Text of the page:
About the Book

Book Protagonist: Heathcliff
Publication Date: 1847
Genre: Romance


Wuthering Heights

By Emily Brontë

Emily Brontë’s quotes in ‘Wuthering Heights’ are immensely poetic and capture the scenic mood of love and heartbreaks and the desire for revenge.

Brontë had a skill for poetry, and this shows in the dialogues of her characters in ‘Wuthering Heights’ – as their quotes appear sharp and brisk, sometimes dramatic, and on the readers’ side, needing some extra attention to understand. This article will highlight the best quotes featured in Emily Brontë’s ‘Wuthering Heights.’

Despairing Affection

Whatever our souls are made of, his and mine are the same

No doubt one of ‘Wuthering Heights’ most popular quotes, this statement comes up short and direct, yet deep and poetic. Emily Brontë’s character, Catherine Earnshaw, makes this statement in an attempt to express how deeply connected she’s become with Heathcliff. 

Catherine is used to describing what she shares with Heathcliff with the most intense words, and each time this happens, the reader typically feels almost sorry for them, because, instead of such feeling is a source of joy and happiness, it’s become something of a burden or a cross to be carried by them. Even when circumstances keep them apart and into the hands of another lover, they can’t get over it or move past such despairing affection they have for each other.

Betrayal and Faithlessness 

You teach me now how cruel you’ve been—cruel and false. Why did you despise me? Why did you betray your own heart, Cathy? I have not one word of comfort.

Here, a heartbroken Heathcliff speaks to Catherine after she has decided against being with him in favor of Edgar Linton. Heathcliff doesn’t take this lightly and feels it’s an unforgivable betrayal on Catherine’s end. 

The protagonist never fully could recover from this act, and it’s safe to say that this is part of the reason he becomes the remorseless, cruel man readers later get to see at the latter end of the book. For Heathcliff, what breaks his heart the most wasn’t the fact that Catherine chooses another man over him, but the reason that after doing so, she still professes her love towards him – an incident that takes place frequently, rendering Heathcliff useless and unable to move on with life.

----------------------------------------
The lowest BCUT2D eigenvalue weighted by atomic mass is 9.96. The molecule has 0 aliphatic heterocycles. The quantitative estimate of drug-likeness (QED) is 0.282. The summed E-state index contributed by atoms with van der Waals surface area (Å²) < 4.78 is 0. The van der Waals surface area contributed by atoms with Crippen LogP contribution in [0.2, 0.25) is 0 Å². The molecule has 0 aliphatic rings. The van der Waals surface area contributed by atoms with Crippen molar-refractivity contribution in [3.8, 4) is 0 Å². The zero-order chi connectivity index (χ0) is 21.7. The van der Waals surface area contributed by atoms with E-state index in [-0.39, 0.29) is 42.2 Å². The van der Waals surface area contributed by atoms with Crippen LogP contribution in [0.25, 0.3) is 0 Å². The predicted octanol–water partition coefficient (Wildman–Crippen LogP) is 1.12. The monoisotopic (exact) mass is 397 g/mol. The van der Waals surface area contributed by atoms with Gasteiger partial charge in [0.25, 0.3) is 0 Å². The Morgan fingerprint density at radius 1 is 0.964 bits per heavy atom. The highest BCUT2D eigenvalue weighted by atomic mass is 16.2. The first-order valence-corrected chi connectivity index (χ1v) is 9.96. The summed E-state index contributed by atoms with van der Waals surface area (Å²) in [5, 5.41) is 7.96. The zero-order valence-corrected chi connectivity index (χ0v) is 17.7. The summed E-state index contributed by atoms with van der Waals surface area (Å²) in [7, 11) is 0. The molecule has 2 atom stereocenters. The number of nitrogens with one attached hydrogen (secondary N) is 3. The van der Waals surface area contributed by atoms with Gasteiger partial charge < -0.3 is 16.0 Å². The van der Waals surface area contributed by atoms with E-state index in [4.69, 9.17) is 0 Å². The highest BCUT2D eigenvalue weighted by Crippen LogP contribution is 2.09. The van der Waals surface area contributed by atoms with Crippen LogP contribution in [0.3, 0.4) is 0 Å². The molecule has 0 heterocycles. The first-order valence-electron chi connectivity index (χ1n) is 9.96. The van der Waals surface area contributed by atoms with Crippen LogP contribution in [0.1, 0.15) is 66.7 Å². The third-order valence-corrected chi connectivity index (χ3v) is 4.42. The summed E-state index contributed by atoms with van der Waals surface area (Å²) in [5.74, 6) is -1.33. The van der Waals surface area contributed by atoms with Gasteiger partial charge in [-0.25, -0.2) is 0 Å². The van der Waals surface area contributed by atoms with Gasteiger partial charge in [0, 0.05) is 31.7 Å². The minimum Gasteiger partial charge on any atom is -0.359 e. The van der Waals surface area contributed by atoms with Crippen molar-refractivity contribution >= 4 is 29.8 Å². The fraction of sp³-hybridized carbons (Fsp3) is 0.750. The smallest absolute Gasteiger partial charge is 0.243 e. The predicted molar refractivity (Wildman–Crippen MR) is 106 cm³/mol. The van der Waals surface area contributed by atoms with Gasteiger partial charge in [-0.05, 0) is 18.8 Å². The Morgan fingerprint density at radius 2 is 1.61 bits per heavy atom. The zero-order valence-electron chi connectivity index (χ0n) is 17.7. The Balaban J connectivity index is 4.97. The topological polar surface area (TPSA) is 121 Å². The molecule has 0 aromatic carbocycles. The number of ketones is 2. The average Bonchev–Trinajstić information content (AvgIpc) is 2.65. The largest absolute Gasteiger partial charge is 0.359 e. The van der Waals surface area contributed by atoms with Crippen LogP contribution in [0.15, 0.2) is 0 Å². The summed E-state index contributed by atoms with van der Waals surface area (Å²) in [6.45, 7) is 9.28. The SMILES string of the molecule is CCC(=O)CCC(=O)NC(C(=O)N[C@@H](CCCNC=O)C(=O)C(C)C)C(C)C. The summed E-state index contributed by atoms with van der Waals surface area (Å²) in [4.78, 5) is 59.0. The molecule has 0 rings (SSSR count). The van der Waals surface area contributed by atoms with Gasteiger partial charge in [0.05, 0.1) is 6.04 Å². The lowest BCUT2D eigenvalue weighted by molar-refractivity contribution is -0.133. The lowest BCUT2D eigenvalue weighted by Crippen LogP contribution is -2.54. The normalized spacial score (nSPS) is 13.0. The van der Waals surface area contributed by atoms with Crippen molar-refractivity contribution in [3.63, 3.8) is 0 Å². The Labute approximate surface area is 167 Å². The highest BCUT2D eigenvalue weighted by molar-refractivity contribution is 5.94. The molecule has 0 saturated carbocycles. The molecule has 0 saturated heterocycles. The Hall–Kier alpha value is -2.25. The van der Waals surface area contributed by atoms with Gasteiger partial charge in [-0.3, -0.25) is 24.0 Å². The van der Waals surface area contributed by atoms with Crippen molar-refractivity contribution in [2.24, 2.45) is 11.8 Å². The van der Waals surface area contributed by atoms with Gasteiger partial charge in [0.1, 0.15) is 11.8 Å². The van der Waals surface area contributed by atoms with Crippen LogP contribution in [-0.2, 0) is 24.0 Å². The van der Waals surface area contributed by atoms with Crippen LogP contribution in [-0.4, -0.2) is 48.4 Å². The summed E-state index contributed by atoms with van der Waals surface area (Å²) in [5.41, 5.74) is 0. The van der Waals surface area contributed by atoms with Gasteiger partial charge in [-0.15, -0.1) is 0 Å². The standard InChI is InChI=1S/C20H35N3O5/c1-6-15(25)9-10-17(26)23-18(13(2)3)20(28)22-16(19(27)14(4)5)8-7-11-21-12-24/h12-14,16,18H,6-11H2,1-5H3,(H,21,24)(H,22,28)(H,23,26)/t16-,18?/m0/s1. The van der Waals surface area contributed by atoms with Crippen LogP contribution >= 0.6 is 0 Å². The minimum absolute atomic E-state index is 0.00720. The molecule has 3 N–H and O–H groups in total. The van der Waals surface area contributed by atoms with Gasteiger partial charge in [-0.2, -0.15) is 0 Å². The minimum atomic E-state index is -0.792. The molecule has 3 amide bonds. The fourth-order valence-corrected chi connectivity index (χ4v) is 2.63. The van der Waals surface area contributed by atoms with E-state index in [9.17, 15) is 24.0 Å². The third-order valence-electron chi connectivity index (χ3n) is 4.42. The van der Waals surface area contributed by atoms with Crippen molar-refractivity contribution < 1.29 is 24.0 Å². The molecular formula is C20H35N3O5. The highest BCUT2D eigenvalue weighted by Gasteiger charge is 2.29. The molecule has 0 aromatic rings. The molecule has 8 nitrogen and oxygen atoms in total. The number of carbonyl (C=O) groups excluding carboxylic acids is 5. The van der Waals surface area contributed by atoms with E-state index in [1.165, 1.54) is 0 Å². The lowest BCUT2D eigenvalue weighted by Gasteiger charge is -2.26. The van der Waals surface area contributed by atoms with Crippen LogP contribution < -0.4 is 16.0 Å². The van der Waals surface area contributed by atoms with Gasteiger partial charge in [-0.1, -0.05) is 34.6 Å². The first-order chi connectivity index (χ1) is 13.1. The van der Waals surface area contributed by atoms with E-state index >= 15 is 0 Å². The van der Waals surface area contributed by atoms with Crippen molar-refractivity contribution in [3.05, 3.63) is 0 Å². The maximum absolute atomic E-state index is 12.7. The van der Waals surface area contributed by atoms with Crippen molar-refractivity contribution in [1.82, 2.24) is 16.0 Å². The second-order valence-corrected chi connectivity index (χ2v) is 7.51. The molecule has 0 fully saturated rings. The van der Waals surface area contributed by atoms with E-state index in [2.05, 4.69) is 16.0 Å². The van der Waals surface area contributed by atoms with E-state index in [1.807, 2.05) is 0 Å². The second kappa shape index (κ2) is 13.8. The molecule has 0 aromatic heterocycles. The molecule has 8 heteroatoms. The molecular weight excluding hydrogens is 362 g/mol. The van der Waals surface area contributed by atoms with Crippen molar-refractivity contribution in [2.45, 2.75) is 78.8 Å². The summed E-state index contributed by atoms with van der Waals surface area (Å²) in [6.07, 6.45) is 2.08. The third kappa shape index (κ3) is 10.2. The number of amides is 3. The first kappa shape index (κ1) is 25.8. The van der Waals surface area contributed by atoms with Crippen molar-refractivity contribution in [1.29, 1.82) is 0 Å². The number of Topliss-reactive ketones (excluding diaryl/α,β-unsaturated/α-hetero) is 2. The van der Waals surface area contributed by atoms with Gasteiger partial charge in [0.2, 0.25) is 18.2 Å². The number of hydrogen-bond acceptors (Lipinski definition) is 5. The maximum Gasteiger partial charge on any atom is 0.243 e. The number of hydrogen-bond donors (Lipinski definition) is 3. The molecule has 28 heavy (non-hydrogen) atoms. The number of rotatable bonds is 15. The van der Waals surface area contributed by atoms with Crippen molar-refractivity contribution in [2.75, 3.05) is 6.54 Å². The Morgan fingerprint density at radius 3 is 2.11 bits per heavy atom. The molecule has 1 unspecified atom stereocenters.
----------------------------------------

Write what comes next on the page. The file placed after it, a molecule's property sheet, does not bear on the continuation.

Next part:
Grief-stricken and Torn Apart 

Do I want to live? . . . [W]ould you like to live with your soul in the grave?

Heathcliff may have been the one character, aside from Nelly, who enjoys a relatively long life – overseeing all three generations of the book, but living for him isn’t any fun or enjoyment any more than it is suffering and torment (and it becomes very obvious after Catherine dies). 

Heathcliff’s affection for Catherine has become toxic, in the same manner, hers is for him. And the event of Catherine’s death, Heathcliff is caught existing without hope, drive, or ambition. The quote here is nothing but the author’s attempt to help Heathcliff paint a picture of his state of mind after losing Catherine. He may look alive and breathing, but his soul is dead and buried with Catherine’s. 

Heartbreak and Disillusionment 

He’s not a human being,’ she retorted; ‘and he has no claim on my charity. I gave him my heart, and he took and pinched it to death, and flung it back to me.

This quote is deeply emotional and uttered by one of the casualties of Heathcliff and Catherine’s failed love. Isabella Linton, sister to Edgar Linton, couldn’t help but express her heartbreak and disillusionment through this quote after she gets the most horrible treatment from Heathcliff whom she marries and moves to ‘Wuthering Heights’ with.

Poor Isabella would have thought that showering Heathcliff with love and affection would erase whatever past feelings he has for Catherine, but it doesn’t work out for her. For Heathcliff, no one can replace Catherine – whether in life or death. And although he has respect for Isabella for all her worth, he had made up his mind long ago to get revenge on all who wronged him – including Edgar Linton. His horrible treatment of Isabella is more of a reprisal act, indirectly sending a message to her brother, Edgar Linton.


Is Emily Brontë’s ‘Wuthering Heights’ quote worthy?

Emily Brontë’s ‘Wuthering Heights’ is about as quotable as any other great book. Her lines are deep. Her character is emotional. And her plots are captivating and filled with moral lessons. 

Why does quotes in ‘Wuthering Heights’ sound so much like a poem? 

It’s not coincidental that quotes in ‘Wuthering Heights’ sound like reading a poem, and this is because the book’s author, Emily Brontë, was an avid poet who wrote a lot of poetry before ‘Wuthering Heights.’ Her poetic flair may have rubbed off on the book. 

What is the general theme of the quotes in ‘Wuthering Heights’ by Emily Brontë?

Quotes in Emily Brontë’s ‘Wuthering Heights’ are characteristically somber and emotional in terms of their underlying themes, this is because the characters are found either expressing feelings of heartbreak, grief, or betrayal.

Victor Onuorah
About Victor Onuorah
Victor is as much a prolific writer as he is an avid reader. With a degree in Journalism, he goes around scouring literary storehouses and archives; picking up, dusting the dirt off, and leaving clean even the most crooked pieces of literature all with the skill of analysis.
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